Bolivian Birds 101: An illustrated guide brings together 1,435 species of birds

Alejandra Pau reports for Pagina Siete:

An illustrated guide brings together 1,435 species of birds

After 11 years of work the book Aves de Bolivia [Birds of Bolivia] is presented, an achievement that fills a scientific vacuum in this field, which promotes conservation and ornithological tourism in the country.

Bolivia is the fifth country with the most bird species in America. From the most common and non-endemic like pigeons that inhabit Bolivian cities to the Condor are included in an illustrated guide, the result of 11 years of research. It contains scientific information and interest for ornithological tourism, a worldwide trend.

The Aves de Bolivia guide, to be presented today [04/27/2017] at the Auditorium of the Latin American Development Bank-CAF in La Paz, was articulated by a group of academics, researchers, ornithologists and artists from nine countries gathered by the Asociación Civil Armonía [Harmony Civil Association].

Sebastian Herzog, a biologist and scientific director of the Harmony Association, says the research also included the accumulation of data that amounts to about one hundred years of work.

“I started in 1994, we already had a database with bird records in different parts of Bolivia in the Harmony Association … With the guide we have a synthesis of the knowledge on the subject, but we also identify the gaps in knowledge In areas where it is necessary to work in the future,” he explains.

The publication contains the characteristics of birds such as: size, behavior, habitat, distribution maps, presence by eco regions, neighboring countries in which they are found, common name and scientific, among others.

For the preparation of the material, previous publications were also reviewed and trips were made to natural history museums outside the country to review specimens of Bolivian birds.

Wealth is Bolivia

Bolivia is the sixth country in the world with more species of birds and the first among the Mediterranean countries. This is due in part to the Amazon, Andes, Chaco and Savannah within its territory. A sample of this is that in the country there are 13 species of parabas, two of them are endemic.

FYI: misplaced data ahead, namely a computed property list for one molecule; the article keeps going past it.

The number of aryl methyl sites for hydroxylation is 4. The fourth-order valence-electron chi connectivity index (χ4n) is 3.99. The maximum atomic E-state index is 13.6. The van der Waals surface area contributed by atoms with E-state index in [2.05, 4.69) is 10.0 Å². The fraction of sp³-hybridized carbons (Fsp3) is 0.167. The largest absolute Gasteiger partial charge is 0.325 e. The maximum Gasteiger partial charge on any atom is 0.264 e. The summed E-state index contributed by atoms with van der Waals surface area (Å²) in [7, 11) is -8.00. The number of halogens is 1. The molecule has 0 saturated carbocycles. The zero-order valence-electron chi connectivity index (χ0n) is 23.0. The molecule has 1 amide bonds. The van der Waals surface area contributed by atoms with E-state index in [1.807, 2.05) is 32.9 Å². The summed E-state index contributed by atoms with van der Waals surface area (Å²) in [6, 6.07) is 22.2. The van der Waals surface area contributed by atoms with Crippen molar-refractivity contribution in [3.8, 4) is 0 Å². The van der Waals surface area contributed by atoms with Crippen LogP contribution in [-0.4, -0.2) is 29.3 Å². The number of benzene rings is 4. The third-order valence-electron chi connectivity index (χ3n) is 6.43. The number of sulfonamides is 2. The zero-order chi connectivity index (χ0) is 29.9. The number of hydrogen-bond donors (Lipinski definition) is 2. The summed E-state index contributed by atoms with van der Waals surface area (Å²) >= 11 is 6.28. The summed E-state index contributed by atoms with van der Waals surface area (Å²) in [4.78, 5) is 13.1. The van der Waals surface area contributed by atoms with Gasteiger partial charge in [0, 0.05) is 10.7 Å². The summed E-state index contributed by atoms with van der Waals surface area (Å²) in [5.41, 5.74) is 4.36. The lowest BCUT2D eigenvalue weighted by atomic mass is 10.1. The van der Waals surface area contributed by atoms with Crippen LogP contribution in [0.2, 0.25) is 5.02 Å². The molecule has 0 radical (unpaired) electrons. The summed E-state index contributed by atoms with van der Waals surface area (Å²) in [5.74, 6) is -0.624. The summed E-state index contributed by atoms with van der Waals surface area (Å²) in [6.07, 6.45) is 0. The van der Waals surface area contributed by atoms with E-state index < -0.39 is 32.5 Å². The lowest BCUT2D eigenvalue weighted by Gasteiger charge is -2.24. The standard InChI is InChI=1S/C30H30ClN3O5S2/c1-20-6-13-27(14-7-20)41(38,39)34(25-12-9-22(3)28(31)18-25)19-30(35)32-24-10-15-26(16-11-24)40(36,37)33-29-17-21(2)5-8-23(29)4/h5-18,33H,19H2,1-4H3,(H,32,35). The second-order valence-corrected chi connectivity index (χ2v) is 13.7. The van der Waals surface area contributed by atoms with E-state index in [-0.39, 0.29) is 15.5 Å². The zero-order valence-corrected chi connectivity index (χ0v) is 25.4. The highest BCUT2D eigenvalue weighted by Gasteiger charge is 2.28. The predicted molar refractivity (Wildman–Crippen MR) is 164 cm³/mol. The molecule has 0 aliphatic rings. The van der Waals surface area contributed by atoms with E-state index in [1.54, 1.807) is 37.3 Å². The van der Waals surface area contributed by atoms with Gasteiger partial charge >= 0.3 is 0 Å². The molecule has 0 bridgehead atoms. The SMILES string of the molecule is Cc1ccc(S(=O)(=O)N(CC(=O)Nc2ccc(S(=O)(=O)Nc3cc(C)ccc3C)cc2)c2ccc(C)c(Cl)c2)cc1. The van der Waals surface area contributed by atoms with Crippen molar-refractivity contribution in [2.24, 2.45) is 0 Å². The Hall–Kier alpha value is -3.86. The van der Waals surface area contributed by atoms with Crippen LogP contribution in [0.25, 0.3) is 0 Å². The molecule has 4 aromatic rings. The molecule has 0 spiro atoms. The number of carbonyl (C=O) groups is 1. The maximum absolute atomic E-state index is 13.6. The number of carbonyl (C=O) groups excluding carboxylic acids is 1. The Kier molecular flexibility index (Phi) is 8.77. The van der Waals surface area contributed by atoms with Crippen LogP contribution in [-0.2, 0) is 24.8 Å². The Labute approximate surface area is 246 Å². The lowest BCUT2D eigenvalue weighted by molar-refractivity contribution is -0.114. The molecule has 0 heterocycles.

Knowing the natural heritage and biodiversity of a country is the basis to understand and protect its contribution to the well being of the planet and of the human being, according to Herzog. This makes the guide a complementary base for students in biology, ecology and other related fields.

The Aves de Bolivia guide was supported by the Swiss Cooperation through the Bioculture and Climate Change Project as well as other instances of cooperation to achieve its funding.

Sustainable development

Ornithological tourism and birdwatching in English, is an activity that European and North American countries mobilize millions of people.

“In these countries, instead of preparing a barbecue or going to the pool, these people go out to see birds. They have binoculars, tape recorders and telescopes, it is a hobby with many fans,” emphasizes Herzog.

The fans incorporate the records that they obtain in different portals of citizen science in Internet. They also learn about the countries that can visit for ornithological tourism.

For this practice is necessary to have a guide that details regions, species and habits of birds. This activity is a tool for sustainable development in localities or communities that are generally not considered a tourist attraction.

Currently, a two-week tour focusing on bird-watching in Bolivia costs between $3,000 and $5,000, according to data from the scientific director of the Harmony Association, so the guide is much more than a scientific material, it is a tool for Promote sustainable development in different regions of the country.

Threat and extinction

Of the 1,435 species in Bolivia, 35 are in danger of extinction, as specified in the guide.

Among them are two blue beard parabas, living in the plains of Moxos (Beni) and the red front, which inhabits the mesothermic valleys of Santa Cruz, Cochabamba and Potosí. Both are threatened because being beautiful species are victims of trafficking.

A decade ago a specimen of Bluebeard was worth about $10,000 in the international market. What is not known is that for each one who manages to survive in the process, nine die.

For other endangered species the main threat is the loss of their natural habitat, a consequence of human practices such as expanding urban areas, opening roads, among others.

That is the case of the diver of Lake Titicaca, a species that can not fly and dives to look for fish, but when doing so many times that it gets caught in the fishermen’s nets.

“This is compounded by the increasing pollution of the lake, mining, boiling water, rubbish, among others that have caused this species to be increasingly threatened,” explains Herzog.

One important aspect is that birds are good indicators of the quality of natural habitats. For the biologist, it is a question of making the threatened species visible so that actions can be taken to ensure their conservation and, above all, the ecosystems they inhabit.

“Walking on paths, seeing and hearing the beauty of bird species to reconnect with nature is something invaluable and real not virtual like the screen of the cell,” concludes Herzog.

Contact and details

Two languages: The Birds Guide has 1,300 copies in English and 1,200 in Spanish. The point of sale in La Paz is Prorural, Las Dos Torres building, 12th floor, 6 de Agosto Avenue.

Cost: The cost of the guide is Bs.350. With the proceedings, workshops for ecotourism guides will be made. More information on the Facebook page: Civil Action Harmony.

Alejandra Pau’s reports don’t cease to impress me, she really knows how to pick important issues like this one.

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